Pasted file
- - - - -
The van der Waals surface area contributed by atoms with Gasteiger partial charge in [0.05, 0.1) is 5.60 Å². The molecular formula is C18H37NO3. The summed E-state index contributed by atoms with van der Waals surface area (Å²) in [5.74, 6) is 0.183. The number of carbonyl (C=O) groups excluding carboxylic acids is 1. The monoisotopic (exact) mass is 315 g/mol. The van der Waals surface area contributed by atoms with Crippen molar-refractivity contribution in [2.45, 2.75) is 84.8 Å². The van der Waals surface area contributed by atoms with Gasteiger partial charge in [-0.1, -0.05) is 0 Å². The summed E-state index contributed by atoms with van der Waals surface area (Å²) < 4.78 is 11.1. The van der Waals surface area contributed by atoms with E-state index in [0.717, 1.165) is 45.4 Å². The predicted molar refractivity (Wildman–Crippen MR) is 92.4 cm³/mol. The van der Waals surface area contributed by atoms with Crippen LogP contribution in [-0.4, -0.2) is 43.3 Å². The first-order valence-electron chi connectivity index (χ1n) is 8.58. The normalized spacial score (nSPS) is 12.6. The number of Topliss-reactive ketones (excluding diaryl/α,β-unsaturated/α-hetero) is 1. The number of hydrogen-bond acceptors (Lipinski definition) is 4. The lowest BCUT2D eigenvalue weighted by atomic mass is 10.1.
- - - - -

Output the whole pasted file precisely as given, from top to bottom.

The van der Waals surface area contributed by atoms with Gasteiger partial charge in [0.05, 0.1) is 5.60 Å². The molecular formula is C18H37NO3. The summed E-state index contributed by atoms with van der Waals surface area (Å²) in [5.74, 6) is 0.183. The number of carbonyl (C=O) groups excluding carboxylic acids is 1. The monoisotopic (exact) mass is 315 g/mol. The van der Waals surface area contributed by atoms with Crippen molar-refractivity contribution in [2.45, 2.75) is 84.8 Å². The van der Waals surface area contributed by atoms with Gasteiger partial charge in [-0.1, -0.05) is 0 Å². The summed E-state index contributed by atoms with van der Waals surface area (Å²) < 4.78 is 11.1. The van der Waals surface area contributed by atoms with E-state index in [0.717, 1.165) is 45.4 Å². The predicted molar refractivity (Wildman–Crippen MR) is 92.4 cm³/mol. The van der Waals surface area contributed by atoms with Crippen LogP contribution in [-0.4, -0.2) is 43.3 Å². The first-order valence-electron chi connectivity index (χ1n) is 8.58. The normalized spacial score (nSPS) is 12.6. The number of Topliss-reactive ketones (excluding diaryl/α,β-unsaturated/α-hetero) is 1. The number of hydrogen-bond acceptors (Lipinski definition) is 4. The lowest BCUT2D eigenvalue weighted by atomic mass is 10.1.